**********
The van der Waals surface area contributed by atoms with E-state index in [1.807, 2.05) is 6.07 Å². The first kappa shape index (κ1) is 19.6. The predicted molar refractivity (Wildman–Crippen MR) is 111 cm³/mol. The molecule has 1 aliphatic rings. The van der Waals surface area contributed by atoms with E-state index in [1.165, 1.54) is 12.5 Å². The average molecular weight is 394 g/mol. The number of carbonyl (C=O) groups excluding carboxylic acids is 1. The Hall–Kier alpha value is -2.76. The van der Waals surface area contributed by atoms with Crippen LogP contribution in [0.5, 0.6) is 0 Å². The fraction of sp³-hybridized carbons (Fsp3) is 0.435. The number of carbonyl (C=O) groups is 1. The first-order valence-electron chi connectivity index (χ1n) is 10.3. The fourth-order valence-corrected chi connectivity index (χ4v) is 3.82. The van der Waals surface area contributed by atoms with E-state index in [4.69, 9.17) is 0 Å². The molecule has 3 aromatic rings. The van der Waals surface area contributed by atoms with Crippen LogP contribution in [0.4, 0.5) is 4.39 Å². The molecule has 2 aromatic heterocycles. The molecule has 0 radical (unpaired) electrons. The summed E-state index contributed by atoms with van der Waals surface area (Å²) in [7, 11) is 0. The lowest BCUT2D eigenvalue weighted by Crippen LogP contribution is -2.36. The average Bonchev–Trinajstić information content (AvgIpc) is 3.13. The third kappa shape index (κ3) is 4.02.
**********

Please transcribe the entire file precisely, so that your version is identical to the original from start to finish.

The van der Waals surface area contributed by atoms with E-state index in [1.807, 2.05) is 6.07 Å². The first kappa shape index (κ1) is 19.6. The predicted molar refractivity (Wildman–Crippen MR) is 111 cm³/mol. The molecule has 1 aliphatic rings. The van der Waals surface area contributed by atoms with E-state index in [1.165, 1.54) is 12.5 Å². The average molecular weight is 394 g/mol. The number of carbonyl (C=O) groups excluding carboxylic acids is 1. The Hall–Kier alpha value is -2.76. The van der Waals surface area contributed by atoms with Crippen LogP contribution in [0.5, 0.6) is 0 Å². The fraction of sp³-hybridized carbons (Fsp3) is 0.435. The number of carbonyl (C=O) groups is 1. The first-order valence-electron chi connectivity index (χ1n) is 10.3. The fourth-order valence-corrected chi connectivity index (χ4v) is 3.82. The van der Waals surface area contributed by atoms with E-state index in [4.69, 9.17) is 0 Å². The molecule has 3 aromatic rings. The van der Waals surface area contributed by atoms with Crippen LogP contribution in [0.4, 0.5) is 4.39 Å². The molecule has 2 aromatic heterocycles. The molecule has 0 radical (unpaired) electrons. The summed E-state index contributed by atoms with van der Waals surface area (Å²) in [7, 11) is 0. The lowest BCUT2D eigenvalue weighted by Crippen LogP contribution is -2.36. The average Bonchev–Trinajstić information content (AvgIpc) is 3.13. The third kappa shape index (κ3) is 4.02.